III. Presumption against Preemption Exists. 
Because the legislation solely regulates employment within the State, the Legal Arizona Workers Act falls comfortably within the scope the States traditional police powers. this Court has consistently held, [p]reemption employmentstandards within the traditional police power theState should not lightly inferred.  Hawaiian Airlines, Inc. Norris, 512 U.S. 246, 252 (1994) (citing Fort Halifax Packing Co. Coyne, 482 U.S. (1987)). Therefore, Petitioners must overcome strong presumption against preemption. 
Significantly, Petitioners fail even address this presumption. the Ninth Circuit correctlyexplained, When Congress legislates in field whichthe States have traditionally occupied start with the assumption that the historic police powers ofthe States were not superseded the Federal Act unless that was the clear and manifest purpose Congress.  Chicanos Por Causa, 558 F.3d 983 (quoting United States Locke, 529 U.S. 89, 108 (2000)); see also Medtronic, Inc. Lohr, 518 U.S. 470, 485 (1996) (In all preemption cases start with the assumption that the historic police powers theStates were not superseded the Federal Act unless that was clear and manifest purpose Congress.); Rice Santa Elevator Corp., 331 U.S. 218, 230 (1947); Allen-Bradley Local Wisconsin Employment Bd., 315 U.S. 740, 749 (1942); Napier Atlantic Coast Line Co., 272 U.S. 605, 611 (1926). 
Finally, this Court has held that preemption must not found absent clear congressional intent.  [W]e will not infer pre-emption the States' historic police powers absent clear Statement intent byCongress.  Gade National Solid Wastes Management Assn, 505 U.S. 88, 111-12 (1992) (Kennedy, J., concurring) (citing Rice, 331 U.S. 230; Jones Rath Packing Co., 430 U.S. 519, 525 (1977); and English General Electric Co., 496 U.S. 72, (1990)). Moreover, there obligation infer preemption only where Congress intent clear andmanifest.  Cipollone Liggett Group, 505 U.S. 504, 524 (1992) (Blackmun, J., dissenting). 
This Court also relied this same principle inDe Canas: 
[F]ederal regulation should not deemed pre-emptive State regulatorypower the absence persuasivereasons-either that the nature the regulated subject matter permits other conclusion, that Congress has unmistakably ordained. 
424 U.S. 356 (quoting Florida Lime Avocado Growers Paul, 373 U.S. 132, 142 (1963)).  Since Canas has not been overturned even questioned, this Court should apply this long-standing principleand decline infer preemption Arizonas historic police powers.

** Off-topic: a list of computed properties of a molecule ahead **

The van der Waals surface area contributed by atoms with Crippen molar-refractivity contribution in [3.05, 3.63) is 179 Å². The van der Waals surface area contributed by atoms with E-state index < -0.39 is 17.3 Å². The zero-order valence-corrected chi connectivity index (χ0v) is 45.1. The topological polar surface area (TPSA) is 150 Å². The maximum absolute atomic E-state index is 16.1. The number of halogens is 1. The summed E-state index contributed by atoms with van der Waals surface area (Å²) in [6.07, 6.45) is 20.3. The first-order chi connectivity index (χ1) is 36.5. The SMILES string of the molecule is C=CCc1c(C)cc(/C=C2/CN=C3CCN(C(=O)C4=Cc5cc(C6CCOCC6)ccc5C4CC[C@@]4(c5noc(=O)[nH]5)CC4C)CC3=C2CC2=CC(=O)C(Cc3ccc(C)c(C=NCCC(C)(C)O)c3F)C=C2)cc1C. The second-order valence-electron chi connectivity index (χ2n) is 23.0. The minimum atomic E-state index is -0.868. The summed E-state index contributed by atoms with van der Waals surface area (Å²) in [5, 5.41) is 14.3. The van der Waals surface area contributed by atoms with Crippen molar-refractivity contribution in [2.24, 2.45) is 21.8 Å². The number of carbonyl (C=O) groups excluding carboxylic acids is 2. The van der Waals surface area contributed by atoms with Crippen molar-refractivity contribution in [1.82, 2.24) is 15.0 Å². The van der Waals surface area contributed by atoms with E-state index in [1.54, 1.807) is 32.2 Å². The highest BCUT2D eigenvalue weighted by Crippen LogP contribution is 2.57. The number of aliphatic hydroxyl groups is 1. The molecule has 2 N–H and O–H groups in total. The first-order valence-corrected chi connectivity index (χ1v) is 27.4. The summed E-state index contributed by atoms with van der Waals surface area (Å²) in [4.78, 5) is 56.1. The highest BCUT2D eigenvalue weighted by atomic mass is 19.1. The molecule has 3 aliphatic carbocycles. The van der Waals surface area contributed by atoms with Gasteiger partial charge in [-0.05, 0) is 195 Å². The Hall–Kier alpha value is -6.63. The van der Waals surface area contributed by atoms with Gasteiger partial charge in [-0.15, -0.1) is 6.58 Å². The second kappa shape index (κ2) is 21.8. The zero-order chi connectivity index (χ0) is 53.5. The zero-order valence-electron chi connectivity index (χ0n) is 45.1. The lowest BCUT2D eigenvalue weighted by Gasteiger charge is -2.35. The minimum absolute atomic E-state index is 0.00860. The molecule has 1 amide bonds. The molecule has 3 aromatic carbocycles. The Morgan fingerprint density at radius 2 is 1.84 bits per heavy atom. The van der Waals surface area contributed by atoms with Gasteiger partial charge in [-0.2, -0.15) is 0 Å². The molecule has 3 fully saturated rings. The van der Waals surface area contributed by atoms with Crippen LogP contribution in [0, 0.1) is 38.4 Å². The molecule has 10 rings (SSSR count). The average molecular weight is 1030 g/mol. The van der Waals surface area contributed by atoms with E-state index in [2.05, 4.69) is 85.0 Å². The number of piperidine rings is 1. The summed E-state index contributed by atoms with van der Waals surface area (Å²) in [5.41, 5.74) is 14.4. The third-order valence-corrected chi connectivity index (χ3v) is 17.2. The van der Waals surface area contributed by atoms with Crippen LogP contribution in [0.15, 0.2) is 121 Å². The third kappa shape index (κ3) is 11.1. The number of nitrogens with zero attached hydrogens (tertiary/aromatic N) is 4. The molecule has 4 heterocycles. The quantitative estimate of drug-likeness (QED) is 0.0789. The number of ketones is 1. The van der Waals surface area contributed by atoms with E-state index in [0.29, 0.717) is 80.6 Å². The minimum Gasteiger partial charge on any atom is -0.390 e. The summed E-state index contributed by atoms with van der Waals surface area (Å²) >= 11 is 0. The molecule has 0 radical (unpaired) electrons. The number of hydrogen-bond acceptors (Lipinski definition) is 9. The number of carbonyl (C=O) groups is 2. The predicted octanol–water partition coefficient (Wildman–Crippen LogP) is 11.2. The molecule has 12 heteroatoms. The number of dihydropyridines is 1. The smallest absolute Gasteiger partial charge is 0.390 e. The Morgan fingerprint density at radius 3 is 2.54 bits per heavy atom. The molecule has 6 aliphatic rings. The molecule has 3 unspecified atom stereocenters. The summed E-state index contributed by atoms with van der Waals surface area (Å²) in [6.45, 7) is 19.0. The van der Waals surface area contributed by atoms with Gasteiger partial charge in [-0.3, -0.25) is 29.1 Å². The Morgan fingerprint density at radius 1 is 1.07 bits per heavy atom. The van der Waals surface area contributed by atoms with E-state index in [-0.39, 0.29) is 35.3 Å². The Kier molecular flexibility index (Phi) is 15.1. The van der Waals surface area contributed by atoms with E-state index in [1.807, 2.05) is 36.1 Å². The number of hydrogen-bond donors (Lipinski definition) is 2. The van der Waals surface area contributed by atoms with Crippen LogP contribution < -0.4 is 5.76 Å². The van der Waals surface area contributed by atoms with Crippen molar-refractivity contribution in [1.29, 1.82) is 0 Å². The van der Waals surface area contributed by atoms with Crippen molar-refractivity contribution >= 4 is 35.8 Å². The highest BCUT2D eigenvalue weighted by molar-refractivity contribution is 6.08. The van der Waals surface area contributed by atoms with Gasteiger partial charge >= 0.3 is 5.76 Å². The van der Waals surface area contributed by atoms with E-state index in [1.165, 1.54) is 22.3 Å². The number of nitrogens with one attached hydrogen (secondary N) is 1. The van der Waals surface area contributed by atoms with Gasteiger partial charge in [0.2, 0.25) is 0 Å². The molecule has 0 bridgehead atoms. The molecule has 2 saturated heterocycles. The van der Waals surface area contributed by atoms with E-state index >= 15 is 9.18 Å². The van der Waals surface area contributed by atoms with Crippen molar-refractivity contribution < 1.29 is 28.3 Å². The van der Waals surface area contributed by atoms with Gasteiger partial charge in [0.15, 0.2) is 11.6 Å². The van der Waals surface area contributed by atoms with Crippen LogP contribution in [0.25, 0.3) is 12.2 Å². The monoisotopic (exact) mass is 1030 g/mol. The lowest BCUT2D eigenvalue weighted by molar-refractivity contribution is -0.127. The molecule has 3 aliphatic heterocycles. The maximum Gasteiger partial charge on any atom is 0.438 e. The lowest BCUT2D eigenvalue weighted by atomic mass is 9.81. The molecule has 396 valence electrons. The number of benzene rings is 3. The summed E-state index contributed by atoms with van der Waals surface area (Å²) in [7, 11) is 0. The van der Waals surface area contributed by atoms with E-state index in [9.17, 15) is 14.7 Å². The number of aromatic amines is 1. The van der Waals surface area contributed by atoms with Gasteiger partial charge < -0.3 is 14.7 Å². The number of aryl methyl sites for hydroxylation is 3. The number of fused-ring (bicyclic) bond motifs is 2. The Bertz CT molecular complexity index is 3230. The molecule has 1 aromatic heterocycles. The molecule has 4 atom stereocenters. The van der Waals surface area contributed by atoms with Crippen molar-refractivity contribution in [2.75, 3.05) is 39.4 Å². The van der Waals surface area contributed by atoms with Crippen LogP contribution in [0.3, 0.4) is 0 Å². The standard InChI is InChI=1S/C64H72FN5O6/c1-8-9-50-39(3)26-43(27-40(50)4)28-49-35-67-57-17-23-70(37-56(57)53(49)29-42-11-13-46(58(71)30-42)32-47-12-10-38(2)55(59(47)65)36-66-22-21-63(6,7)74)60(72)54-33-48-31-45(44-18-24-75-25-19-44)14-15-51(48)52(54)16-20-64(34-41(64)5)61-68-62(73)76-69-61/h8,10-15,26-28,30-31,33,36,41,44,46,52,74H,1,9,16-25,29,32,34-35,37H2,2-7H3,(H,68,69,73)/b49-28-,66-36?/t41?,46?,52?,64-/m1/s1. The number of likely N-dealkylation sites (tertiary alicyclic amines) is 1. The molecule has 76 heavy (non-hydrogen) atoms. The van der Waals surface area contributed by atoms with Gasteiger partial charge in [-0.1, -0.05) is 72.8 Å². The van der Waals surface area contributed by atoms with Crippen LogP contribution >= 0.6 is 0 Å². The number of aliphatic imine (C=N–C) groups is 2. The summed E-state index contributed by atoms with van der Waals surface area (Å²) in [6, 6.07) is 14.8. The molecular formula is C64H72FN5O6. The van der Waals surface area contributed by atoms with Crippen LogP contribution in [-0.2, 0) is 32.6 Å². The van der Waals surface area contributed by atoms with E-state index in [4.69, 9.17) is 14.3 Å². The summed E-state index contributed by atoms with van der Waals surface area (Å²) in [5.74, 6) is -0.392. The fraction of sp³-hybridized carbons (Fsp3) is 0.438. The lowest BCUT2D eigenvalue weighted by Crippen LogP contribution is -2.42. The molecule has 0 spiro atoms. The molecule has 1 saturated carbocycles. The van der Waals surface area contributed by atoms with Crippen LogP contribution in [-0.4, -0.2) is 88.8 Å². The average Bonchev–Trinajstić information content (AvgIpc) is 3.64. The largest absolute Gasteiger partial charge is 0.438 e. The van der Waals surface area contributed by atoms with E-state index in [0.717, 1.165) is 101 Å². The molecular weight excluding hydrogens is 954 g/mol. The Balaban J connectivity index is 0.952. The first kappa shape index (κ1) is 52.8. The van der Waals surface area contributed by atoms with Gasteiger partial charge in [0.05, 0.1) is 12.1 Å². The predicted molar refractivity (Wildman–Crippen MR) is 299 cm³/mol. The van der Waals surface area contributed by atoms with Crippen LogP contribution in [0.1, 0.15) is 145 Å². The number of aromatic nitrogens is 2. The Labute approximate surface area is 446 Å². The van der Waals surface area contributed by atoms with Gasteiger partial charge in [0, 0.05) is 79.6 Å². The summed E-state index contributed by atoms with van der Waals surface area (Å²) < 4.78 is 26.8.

IV. 	Petitioners Bring Facial Challenge, which the Most Difficult Challenge Mount Successfully. 
Not only Petitioners ignore the presumptionagainst preemption, Petitioners also ignore the factthat they have brought facial challenge.  Because there specific factual background under which the legislation can analyzed, Petitioners cannot and have not presented any evidence that the enforcement the Legal Arizona Workers Act would actuallyfrustrate the purposes Congress. this Court has consistently explained, facial challenge legislative Act is, course, themost difficult challenge mount successfully, sincethe challenger must establish that set ofcircumstances exists under which the Act would valid. United States Salerno, 481 U.S. 739, 745 (1987). the Ninth Circuit succinctly explained, [A] speculative, hypothetical possibility does not provide adequate basis sustain facial challenge. Chicanos Por Causa, 558 F.3d 866. 
Facial challenges generally are disfavoredbecause they rest speculation, run contrary the fundamental principal judicial restraint, and threaten short circuit the democratic process.  Washington State Grange Washington State Republican Party, 552 U.S. 442, 449 (2008).  When legislative enactment attacked facially, court disadvantage because does not know how the law will applied construed enforcing authority.As this Court has declared, It neither our obligationnor within our traditional institutional role resolve questions constitutionality with respect eachpotential situation that might develop.  Gonzalez Carhart, 550 U.S. 124, 168 (2007). the Ninth Circuit explained: uphold the statute all respects 
against this facial challenge, but must observe that brought against blank factual background enforcement and outside the context any particular case. and when the statute enforced, and the factual background developed, other challenges the Act applied any particular instance manner will not controlled our decision. 
Chicanos Por Causa, 558 F.3d 980.  Unless and until factual background exists demonstrating thatthe goals Congress have been frustrated, this Court should refrain from reaching conclusions based onhypotheticals. 
CONCLUSION 
For the foregoing reasons, Senator Pearce respectfully requests that this Court affirm the NinthCircuits decision and hold that the Legal Arizona Workers Act not preempted federal law. 
Respectfully submitted, 
Paul Orfanedes* James Peterson JUDICIAL WATCH, INC. 425 Third Street, S.W., Suite 800 Washington, 20024 porfanedes@judicialwatch.org
(202) 646-5172 
Counsel for Amicus Curiae Denotes Counsel Record